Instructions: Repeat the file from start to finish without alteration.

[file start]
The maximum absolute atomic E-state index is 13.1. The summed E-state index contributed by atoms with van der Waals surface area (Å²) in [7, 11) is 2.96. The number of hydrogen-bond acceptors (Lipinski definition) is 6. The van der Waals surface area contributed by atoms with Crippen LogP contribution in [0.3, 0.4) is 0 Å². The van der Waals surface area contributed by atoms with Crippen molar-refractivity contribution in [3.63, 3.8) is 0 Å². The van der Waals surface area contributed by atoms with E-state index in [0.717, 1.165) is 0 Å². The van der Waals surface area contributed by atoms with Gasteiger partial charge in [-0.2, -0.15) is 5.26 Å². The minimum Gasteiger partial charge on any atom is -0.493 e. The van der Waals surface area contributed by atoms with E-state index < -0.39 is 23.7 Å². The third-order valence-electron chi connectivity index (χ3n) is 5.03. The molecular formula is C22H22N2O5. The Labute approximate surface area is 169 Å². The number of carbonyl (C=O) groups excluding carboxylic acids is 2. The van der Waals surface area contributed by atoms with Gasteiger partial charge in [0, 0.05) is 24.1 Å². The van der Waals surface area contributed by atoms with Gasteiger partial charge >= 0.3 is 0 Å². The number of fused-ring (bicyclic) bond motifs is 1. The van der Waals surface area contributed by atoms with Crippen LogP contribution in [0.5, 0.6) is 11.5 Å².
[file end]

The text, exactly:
The maximum absolute atomic E-state index is 13.1. The summed E-state index contributed by atoms with van der Waals surface area (Å²) in [7, 11) is 2.96. The number of hydrogen-bond acceptors (Lipinski definition) is 6. The van der Waals surface area contributed by atoms with Crippen LogP contribution in [0.3, 0.4) is 0 Å². The van der Waals surface area contributed by atoms with Crippen molar-refractivity contribution in [3.63, 3.8) is 0 Å². The van der Waals surface area contributed by atoms with E-state index in [0.717, 1.165) is 0 Å². The van der Waals surface area contributed by atoms with Gasteiger partial charge in [-0.2, -0.15) is 5.26 Å². The minimum Gasteiger partial charge on any atom is -0.493 e. The van der Waals surface area contributed by atoms with E-state index < -0.39 is 23.7 Å². The third-order valence-electron chi connectivity index (χ3n) is 5.03. The molecular formula is C22H22N2O5. The Labute approximate surface area is 169 Å². The number of carbonyl (C=O) groups excluding carboxylic acids is 2. The van der Waals surface area contributed by atoms with Gasteiger partial charge in [0, 0.05) is 24.1 Å². The van der Waals surface area contributed by atoms with Gasteiger partial charge >= 0.3 is 0 Å². The number of fused-ring (bicyclic) bond motifs is 1. The van der Waals surface area contributed by atoms with Crippen LogP contribution in [0.5, 0.6) is 11.5 Å².